Imagine that you are the Army General in your command tent. Before you on a table is the map of the battlefield with the latest best estimates of yours and your opponents positions. You discuss possible options with your Corps commanders and move your units where you want them to move, as well as attack. Aides write down the orders and race on horseback to the field commanders. While this is going on, other aides are rushing back with the latest reports and updating your map. Sometimes everything goes according to plan. Usually, you have some surprises, as well as those moments where you are absolutely astonished by the events you see transpiring right before your eyes. If only you could be right there, but you also need to be right there, and there, and over there. This is real Fog of War at the highest level. This is Pub Battles!
A very few of these rules differ from the official Pub Battles rules. I’ve played hundreds of games and I have a few things I home rule. I denote these with an * so no one is confused and looking for them in the regular rules.
Infantry – Basic unit of the game, uses foot movement rate.
Cavalry – Fast moving unit, uses mounted movement rate.
Artillery – Primarily ranged combat, uses foot movement rate, unless labeled “Horse Artillery”
HQ – Small cube that represents commander’s locale, from which command range is measured.
Terms – Appear in italics when found in rules.
Activation – When a command chit is drawn, that command, and all its units, are activated.
Attacker – The unit that moved into contact.
Bombardment – Ranged artillery fire…
Column – A long narrow formation used to facilitate quick road movement (X2). To move in column a unit is positioned so its length is stretched out along a road. Vulnerable if attacked. It cost 1/3 move to switch into, or out of, column.
Command – A Corps HQ may only command units in its Corps. An Army HQ may command any units in its army, also it may have units attached directly to it alone. Only units in command before they move may move into contact with an enemy. Only active units may move, and only active units in command may move into contact, Thus, an army HQ may command any units, but only activated units may move!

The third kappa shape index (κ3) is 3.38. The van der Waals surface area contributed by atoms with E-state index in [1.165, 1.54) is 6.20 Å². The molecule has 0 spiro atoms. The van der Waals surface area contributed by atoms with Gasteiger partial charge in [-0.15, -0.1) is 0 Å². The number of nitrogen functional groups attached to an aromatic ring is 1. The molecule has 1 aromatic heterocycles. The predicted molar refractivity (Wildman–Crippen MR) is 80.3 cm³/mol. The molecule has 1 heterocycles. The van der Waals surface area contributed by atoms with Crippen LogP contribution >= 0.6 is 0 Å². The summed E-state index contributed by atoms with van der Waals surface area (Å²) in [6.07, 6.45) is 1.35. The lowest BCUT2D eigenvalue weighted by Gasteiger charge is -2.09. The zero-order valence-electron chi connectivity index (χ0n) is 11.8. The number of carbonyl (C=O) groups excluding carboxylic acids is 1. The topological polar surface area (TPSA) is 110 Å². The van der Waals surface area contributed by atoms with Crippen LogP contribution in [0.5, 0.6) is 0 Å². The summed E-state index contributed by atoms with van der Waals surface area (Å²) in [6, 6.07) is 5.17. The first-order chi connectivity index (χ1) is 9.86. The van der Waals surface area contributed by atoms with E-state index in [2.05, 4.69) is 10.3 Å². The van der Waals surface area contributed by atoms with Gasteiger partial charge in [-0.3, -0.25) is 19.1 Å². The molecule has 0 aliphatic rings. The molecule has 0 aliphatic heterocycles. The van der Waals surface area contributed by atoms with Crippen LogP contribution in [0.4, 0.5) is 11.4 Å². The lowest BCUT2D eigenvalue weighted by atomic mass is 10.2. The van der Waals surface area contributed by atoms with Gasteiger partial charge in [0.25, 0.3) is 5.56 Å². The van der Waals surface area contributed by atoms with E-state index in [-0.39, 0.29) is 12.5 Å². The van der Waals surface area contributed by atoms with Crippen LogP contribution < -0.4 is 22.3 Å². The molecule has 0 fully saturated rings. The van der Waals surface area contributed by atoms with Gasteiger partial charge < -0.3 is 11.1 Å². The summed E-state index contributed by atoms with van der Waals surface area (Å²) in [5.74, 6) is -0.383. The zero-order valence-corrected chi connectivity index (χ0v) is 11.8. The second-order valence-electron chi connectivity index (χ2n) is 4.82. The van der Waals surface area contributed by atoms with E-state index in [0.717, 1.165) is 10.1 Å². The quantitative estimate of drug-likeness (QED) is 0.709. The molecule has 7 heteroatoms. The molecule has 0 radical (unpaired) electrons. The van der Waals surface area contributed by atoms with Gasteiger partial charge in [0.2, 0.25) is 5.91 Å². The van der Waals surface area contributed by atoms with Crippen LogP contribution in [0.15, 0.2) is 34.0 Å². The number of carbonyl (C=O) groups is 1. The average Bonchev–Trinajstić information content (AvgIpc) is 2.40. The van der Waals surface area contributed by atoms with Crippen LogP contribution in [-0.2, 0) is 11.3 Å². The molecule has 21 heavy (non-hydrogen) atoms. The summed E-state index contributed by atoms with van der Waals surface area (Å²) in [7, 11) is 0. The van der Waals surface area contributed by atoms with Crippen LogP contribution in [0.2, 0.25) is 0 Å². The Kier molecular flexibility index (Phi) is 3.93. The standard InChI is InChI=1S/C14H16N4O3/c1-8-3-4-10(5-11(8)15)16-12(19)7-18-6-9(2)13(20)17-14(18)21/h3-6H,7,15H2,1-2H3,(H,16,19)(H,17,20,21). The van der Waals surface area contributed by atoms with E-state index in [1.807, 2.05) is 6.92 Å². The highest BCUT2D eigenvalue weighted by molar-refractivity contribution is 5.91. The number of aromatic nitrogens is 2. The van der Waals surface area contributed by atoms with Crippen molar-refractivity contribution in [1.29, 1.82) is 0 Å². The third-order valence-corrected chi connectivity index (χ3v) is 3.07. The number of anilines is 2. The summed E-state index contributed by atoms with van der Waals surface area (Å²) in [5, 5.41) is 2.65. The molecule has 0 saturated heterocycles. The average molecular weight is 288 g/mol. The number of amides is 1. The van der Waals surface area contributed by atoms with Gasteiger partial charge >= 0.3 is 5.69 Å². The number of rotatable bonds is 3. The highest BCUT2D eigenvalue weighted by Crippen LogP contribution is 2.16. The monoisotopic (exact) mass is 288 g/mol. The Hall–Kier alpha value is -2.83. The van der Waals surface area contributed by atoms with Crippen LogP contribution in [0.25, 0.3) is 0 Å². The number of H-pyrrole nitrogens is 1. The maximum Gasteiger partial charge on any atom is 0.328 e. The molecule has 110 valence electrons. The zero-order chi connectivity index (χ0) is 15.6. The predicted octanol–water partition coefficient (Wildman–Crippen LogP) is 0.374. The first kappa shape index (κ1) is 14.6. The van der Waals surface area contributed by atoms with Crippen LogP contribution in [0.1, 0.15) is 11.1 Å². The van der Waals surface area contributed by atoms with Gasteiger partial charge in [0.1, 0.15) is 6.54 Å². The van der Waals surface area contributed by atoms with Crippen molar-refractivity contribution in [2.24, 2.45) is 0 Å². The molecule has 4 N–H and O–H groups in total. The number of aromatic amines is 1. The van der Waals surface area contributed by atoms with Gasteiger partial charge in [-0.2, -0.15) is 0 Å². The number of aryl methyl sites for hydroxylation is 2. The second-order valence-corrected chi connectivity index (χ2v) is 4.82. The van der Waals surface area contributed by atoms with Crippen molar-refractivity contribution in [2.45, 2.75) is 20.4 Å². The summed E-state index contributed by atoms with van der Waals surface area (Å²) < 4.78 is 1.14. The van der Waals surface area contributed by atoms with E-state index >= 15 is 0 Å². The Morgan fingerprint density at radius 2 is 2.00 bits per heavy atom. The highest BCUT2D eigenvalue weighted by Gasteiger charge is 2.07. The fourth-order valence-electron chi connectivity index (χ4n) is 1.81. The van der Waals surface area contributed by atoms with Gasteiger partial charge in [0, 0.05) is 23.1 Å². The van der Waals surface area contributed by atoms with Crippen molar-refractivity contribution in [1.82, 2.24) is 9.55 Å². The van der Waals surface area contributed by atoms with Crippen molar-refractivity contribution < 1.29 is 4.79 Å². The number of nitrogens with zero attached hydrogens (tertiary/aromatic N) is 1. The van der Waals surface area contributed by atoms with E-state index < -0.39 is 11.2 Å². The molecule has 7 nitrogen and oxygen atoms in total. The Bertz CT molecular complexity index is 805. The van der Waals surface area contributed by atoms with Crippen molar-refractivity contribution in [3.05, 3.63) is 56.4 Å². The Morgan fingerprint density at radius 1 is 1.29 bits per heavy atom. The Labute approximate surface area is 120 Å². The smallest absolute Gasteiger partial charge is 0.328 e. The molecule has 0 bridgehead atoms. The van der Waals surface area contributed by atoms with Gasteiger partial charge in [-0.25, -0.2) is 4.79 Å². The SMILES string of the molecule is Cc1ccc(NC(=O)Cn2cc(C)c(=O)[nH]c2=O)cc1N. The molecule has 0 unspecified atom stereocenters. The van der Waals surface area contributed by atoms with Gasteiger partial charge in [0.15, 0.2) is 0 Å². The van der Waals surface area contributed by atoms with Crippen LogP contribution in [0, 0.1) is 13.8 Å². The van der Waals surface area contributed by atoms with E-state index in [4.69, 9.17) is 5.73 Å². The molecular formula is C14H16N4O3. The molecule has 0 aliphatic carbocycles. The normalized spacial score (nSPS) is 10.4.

Command Range – 1/3 mounted move as measured from closest edges.
Defender – The unit that was contacted.
Entering/Crossing – A unit is considered entering/crossing a terrain feature if more than half of it is in the feature.
Face – A unit’s front facing is the side opposite its label if fresh, or adjacent to the top of its label if spent.
Flip – To flip a unit to signify a changed status.
Fresh – An unspent unit.
Hits – A fresh unit can sustain three hits in one round of combat. The first hit will flip it to spent. A second hit will cause it to retreat. A third hit will eliminate it. A spent unit will retreat with one hit, and be eliminated by two hits.
Line of Fire – A line measured from the center of a unit, that can see at least half of its target and is within one foot move. The target must lay within a 45-degree angle from the front of the artillery unit.
Occupying Terrain – If a unit has at least half its block in a terrain feature.
Rally – A spent unit that is not within 1/3 foot move of an enemy unit and does not move, may flip back to its fresh side. It may also pivot.
Resolves completely – Two units in contact continue rounds of combat until no longer in contact.
Round – Each time a pair of units roll dice in combat. Units in contact may fight several rounds.
Spent – A unit that has suffered one damage.
Supporting – Certain types of units may be moved adjacent to, and directly behind, a friendly unit to support it. If the supported unit retreats or is eliminated, the supporting unit may retreat, or advance to contact and continue combat.
Only infantry may support other infantry or artillery. Only cavalry may support other cavalry.
Excess hits do not carry over to supporting units.
Unsupported – Artillery that is unsupported, and forced to retreat from combat, is eliminated.
Activation phase – This is when you draw chits randomly from a cup to activate a command.
Combat phase – Units in contact with enemy units now resolve combat.
Reset phase – HQs that were flipped to Alter Turn Order are now flipped back.
Activation: Movement, Bombardment, Rally
Once activated, you may move the HQ first to bring key units into command range. All a corps’ units may move, but only those in command range may move into contact with enemy units. This is also when Artillery may bombard (not in the combat phase!). Spent units that don’t move may rally.
How to move – A unit moves in the direction it is facing as far as 1 movement chain (or stick) of its type; foot or mounted. It may move in echelon (diagonally) up to 45 degrees maintaining its same facing. It may change its facing once for free, or a second time by subtracting 1/3 of its total movement allowance. If it moves entirely without entering any terrain features it may move one full move, if it enters any terrain features it may only move 2/3.
It does not matter if the unit moves through a single patch of woods, or through woods, hills, and streams, it moves 2/3 instead of a full move.